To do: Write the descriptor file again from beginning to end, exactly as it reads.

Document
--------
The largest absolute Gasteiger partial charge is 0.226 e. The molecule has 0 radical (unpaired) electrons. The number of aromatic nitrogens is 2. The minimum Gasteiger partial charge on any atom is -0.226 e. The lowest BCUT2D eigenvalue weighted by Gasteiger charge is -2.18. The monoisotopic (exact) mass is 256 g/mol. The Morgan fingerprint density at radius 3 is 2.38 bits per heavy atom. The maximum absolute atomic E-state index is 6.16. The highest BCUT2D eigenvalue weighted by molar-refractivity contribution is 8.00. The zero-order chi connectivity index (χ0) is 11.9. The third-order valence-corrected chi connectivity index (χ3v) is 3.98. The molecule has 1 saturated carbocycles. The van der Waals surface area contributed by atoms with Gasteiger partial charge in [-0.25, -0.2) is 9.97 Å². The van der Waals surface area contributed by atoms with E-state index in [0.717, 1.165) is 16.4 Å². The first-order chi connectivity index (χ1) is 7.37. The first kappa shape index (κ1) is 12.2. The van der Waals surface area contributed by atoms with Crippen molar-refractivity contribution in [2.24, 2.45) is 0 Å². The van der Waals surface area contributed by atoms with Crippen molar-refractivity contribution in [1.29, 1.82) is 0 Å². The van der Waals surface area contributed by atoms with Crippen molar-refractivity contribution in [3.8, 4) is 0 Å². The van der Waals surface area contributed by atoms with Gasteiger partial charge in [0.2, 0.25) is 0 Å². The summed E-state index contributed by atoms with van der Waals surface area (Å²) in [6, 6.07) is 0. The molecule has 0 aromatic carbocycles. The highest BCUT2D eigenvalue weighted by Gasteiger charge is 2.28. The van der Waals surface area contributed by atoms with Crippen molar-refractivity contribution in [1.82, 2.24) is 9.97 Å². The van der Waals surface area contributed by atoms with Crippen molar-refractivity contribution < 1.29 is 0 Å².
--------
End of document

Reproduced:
The largest absolute Gasteiger partial charge is 0.226 e. The molecule has 0 radical (unpaired) electrons. The number of aromatic nitrogens is 2. The minimum Gasteiger partial charge on any atom is -0.226 e. The lowest BCUT2D eigenvalue weighted by Gasteiger charge is -2.18. The monoisotopic (exact) mass is 256 g/mol. The Morgan fingerprint density at radius 3 is 2.38 bits per heavy atom. The maximum absolute atomic E-state index is 6.16. The highest BCUT2D eigenvalue weighted by molar-refractivity contribution is 8.00. The zero-order chi connectivity index (χ0) is 11.9. The third-order valence-corrected chi connectivity index (χ3v) is 3.98. The molecule has 1 saturated carbocycles. The van der Waals surface area contributed by atoms with Gasteiger partial charge in [-0.25, -0.2) is 9.97 Å². The van der Waals surface area contributed by atoms with E-state index in [0.717, 1.165) is 16.4 Å². The first-order chi connectivity index (χ1) is 7.37. The first kappa shape index (κ1) is 12.2. The van der Waals surface area contributed by atoms with Crippen molar-refractivity contribution in [2.24, 2.45) is 0 Å². The van der Waals surface area contributed by atoms with Crippen molar-refractivity contribution in [1.29, 1.82) is 0 Å². The van der Waals surface area contributed by atoms with Crippen molar-refractivity contribution in [3.8, 4) is 0 Å². The van der Waals surface area contributed by atoms with Gasteiger partial charge in [0.2, 0.25) is 0 Å². The summed E-state index contributed by atoms with van der Waals surface area (Å²) in [6, 6.07) is 0. The molecule has 0 aromatic carbocycles. The highest BCUT2D eigenvalue weighted by Gasteiger charge is 2.28. The van der Waals surface area contributed by atoms with Crippen molar-refractivity contribution in [1.82, 2.24) is 9.97 Å². The van der Waals surface area contributed by atoms with Crippen molar-refractivity contribution < 1.29 is 0 Å².